A Sweet Deal for Genetically Engineered Sugar Products Sold in Stores

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Two AAEA Members find the effects of the GE labeling law in an AJAE article

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Vermont Act 120 generated an average premium for cane sugar of approximately 1% and a discount for beet sugar of around 13% nation-wide

In the 2014 FDA Health and Diet Survey, 77% of U.S. adults reported to always or most of the time use the Nutrition Facts label when purchasing food from the store. The Vermont Act 120, which took effect on July 1, 2016 stated that Genetically Engineered (GE) ingredients needed to be labeled on food packaging. Did the new law have any effect in sales?

AAEA Members Aleks Schaefer from Royal Veterinary College, University of London and Colin Carter from the University of California, Davis, use the U.S. refined sugar market as a case study to test the theory in the American Journal of Agricultural Economics (AJAE) article “Impacts of Mandatory GE Food Labeling: A Quasi-Natural Experiment.”

Schaefer says “The refined sugar market is pretty unique in that almost all beet sugar is produced from GE seed, whereas cane sugar is non-GE. At the same time, refined beet sugar and refined cane sugar are indistinguishable from one another. Vermont Act 120 caused a breakdown in the relationship between beet and cane sugar prices. Relative to what prices would have been in the absence of legislation---Vermont Act 120 generated an average premium for cane sugar of approximately 1% and a discount for beet sugar of around 13% nation-wide.”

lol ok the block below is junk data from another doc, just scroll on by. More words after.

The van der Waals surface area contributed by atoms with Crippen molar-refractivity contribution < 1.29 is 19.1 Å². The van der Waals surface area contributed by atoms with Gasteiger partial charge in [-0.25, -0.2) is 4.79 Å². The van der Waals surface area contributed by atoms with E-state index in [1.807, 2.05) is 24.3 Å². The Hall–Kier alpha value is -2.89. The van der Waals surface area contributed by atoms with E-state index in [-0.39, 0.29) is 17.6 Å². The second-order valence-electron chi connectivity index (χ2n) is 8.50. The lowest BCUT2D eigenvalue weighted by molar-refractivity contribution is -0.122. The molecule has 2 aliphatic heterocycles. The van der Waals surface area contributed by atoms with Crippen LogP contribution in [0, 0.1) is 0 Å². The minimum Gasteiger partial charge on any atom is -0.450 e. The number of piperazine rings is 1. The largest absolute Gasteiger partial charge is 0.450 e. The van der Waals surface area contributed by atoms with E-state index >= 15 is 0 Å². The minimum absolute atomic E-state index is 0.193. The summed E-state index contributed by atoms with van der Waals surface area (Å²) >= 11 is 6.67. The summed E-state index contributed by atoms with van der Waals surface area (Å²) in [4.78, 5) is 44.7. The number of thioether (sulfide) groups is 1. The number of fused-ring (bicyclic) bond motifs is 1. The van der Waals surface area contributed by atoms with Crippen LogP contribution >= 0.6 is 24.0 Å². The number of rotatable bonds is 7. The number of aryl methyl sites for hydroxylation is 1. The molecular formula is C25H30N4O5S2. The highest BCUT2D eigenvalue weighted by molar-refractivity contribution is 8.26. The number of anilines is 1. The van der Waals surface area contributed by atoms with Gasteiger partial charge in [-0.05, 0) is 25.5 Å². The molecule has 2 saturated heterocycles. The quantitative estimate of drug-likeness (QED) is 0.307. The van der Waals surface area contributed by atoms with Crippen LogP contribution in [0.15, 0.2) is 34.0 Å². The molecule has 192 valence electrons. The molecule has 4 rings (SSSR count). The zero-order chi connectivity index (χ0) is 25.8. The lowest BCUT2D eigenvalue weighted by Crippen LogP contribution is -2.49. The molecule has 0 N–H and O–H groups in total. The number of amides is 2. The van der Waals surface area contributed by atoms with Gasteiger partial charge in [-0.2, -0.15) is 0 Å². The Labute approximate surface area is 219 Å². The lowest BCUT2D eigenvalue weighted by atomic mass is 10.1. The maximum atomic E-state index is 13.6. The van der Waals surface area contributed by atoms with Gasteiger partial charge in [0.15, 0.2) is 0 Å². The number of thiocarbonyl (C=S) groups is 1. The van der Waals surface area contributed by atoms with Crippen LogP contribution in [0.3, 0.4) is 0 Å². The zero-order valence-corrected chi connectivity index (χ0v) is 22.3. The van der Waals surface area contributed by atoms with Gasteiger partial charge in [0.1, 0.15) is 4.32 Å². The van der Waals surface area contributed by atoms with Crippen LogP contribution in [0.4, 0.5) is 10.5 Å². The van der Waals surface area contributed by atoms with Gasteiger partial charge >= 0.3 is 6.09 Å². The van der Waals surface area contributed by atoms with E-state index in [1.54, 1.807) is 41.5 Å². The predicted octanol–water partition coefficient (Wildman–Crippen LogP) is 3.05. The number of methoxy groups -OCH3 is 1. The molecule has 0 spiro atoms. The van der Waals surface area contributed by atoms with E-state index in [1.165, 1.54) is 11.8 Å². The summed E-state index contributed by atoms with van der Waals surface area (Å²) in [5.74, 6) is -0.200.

He continues “In the 12-month period following the July 2016 legislation, mandatory GE labeling requirements generated a $40 million windfall for U.S. cane refiners and cost U.S. beet processors approximately $400 million.”

If you are interested in setting up an interview with Schaefer, please contact Allison Scheetz in the AAEA Business Office.

ABOUT AAEA: Established in 1910, the Agricultural & Applied Economics Association (AAEA) is the leading professional association for agricultural and applied economists, with 2,500 members in more than 60 countries. Members of the AAEA work in academic or government institutions as well as in industry and not-for-profit organizations, and engage in a variety of research, teaching, and outreach activities in the areas of agriculture, the environment, food, health, and international development. The AAEA publishes two journals, the American Journal of Agricultural Economics and Applied Economic Perspectives & Policy, as well as the online magazine Choices. To learn more, visit http://www.aaea.org.

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Allison Scheetz
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